FSH and E2 were assessed in plasma with the AxSYM immunoanalyser (Abbott Laboratories, Abbott Park, IL, USA). The World Health Organization Second International Reference Preparation for human FSH (78/549) was used as a standard in the FSH assay. For FSH, interassay coefficients of variation were found to be 6.0, 6.6 and 8.0% at the levels of 5, 25 and 75 IU/l respectively (n = 46). The E2 assay is standardized to gas chromatography/mass spectrometry. Interassay variation of the E2 assay at 300, 1105 and 2626 pmol/l was 12.5, 7.5 and 4.9% (n = 29) respectively. Serum inhibin B levels were measured using an immuno-enzymometric assay (Serotec, Oxford, UK) as described by Groome et al. (Groome et al., 1996). Intra- and interassay coefficients of variation were <14.6 and <14.0% respectively. An ultra-sensitive immuno-enzymometric assay kit (Immunotech-Coulter, Marseille, France) was used for the estimation of AMH as described elsewhere (Long et al., 2000). The limit of detection (defined as blank + 3 SD of blank) was 0.05 μg/l. Intra- and interassay coefficients of variation were <5 and 8% respectively. If a GAST was performed both samples were analysed in the same run.

The IVF treatment has been described in detail in a previous publication (van Kooij et al., 1996). In brief, patients started with leuprolide acetate (Lucrin®; Abbott, Hoofddorp, The Netherlands) in the midluteal phase to achieve pituitary desensitisation. After menstruation, the ovarian hyperstimulation started with a fixed dose protocol of 150 IU follitropin alpha (rFSH, Gonal-F®; Serono Benelux BV, The Hague, The Netherlands). After 7 days follicular growth was assessed by ultrasound and E2 measurement. If necessary the dose of rFSH was adjusted. When at least three leading follicles developed, 10 000 IU hCG, (Profasi®; Serono Benelux) was administered and 36 h later oocyte retrieval was performed. A maximum of two embryos was transferred in women <38 years of age. Above this age a maximum of three embryos was transferred. To support the luteal phase, either hCG (Profasi®) or micronized progesterone (Progestan®; Nourypharma BV, Oss, The Netherlands) was used.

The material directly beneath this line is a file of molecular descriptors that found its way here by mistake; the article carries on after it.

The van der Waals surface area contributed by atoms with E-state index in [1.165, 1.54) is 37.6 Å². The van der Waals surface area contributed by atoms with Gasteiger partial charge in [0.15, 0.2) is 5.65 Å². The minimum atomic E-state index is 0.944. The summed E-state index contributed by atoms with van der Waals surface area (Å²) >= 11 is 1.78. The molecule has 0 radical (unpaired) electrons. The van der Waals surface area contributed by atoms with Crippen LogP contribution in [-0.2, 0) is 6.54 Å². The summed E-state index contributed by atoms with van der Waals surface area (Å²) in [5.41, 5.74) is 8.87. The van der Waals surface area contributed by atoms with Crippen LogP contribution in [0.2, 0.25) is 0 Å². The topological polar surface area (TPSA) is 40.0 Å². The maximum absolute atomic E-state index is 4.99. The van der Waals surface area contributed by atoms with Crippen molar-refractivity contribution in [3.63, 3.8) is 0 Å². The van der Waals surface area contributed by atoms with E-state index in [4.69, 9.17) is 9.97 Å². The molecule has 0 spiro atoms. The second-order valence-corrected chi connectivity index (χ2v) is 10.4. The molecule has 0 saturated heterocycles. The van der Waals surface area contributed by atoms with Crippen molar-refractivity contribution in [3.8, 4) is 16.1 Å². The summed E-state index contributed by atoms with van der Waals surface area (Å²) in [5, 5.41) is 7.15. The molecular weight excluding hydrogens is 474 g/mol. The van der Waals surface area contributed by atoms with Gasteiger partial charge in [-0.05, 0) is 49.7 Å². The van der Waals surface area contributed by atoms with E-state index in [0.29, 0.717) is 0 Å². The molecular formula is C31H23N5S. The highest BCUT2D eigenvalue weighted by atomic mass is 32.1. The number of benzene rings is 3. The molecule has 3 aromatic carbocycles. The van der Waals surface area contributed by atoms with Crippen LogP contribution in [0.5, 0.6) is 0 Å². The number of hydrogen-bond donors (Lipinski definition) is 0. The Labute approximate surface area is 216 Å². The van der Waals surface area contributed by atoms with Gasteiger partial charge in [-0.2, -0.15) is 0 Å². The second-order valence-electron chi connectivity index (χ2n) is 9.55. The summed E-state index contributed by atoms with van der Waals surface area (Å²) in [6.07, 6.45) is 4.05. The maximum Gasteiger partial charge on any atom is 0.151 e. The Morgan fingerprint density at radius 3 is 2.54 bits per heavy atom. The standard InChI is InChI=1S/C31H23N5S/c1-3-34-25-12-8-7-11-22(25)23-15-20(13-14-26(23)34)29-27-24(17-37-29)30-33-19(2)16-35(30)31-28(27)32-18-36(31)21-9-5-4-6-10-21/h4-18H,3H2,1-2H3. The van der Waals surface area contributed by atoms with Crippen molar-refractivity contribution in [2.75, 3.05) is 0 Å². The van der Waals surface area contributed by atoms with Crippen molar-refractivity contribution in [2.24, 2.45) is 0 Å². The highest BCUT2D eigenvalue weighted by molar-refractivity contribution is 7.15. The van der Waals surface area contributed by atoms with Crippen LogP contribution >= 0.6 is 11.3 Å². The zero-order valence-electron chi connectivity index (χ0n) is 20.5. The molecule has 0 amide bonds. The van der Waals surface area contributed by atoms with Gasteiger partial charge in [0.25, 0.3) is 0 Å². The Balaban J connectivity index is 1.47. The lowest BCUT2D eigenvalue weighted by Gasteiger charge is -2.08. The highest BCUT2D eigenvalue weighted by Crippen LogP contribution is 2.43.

The main outcome measures of the study were the number of oocytes retrieved and poor ovarian response. As described previously (Bancsi et al., 2002), poor response was defined as fewer than 4 oocytes at follicle puncture or as cancellation due to impaired (fewer than 3 follicles) or absent follicular growth in response to ovarian hyperstimulation. With a mean fertilization rate of 50–60% a minimum of four oocytes is necessary to transfer at least two embryos. In the analysis of poor ovarian response, the group of ‘normal’ responders also included patients with cancelled cycles due to an exaggerated response. Patients were considered high responders in case of collection of more than 20 oocytes at ovum retrieval or when the cycle was cancelled due to exaggerated response (more than 30 follicles in both ovaries and/or peak E2 >15 000 pmol/l). High response was considered a secondary outcome measure, and in the analysis of high response both the poor and normal responders are considered as one group.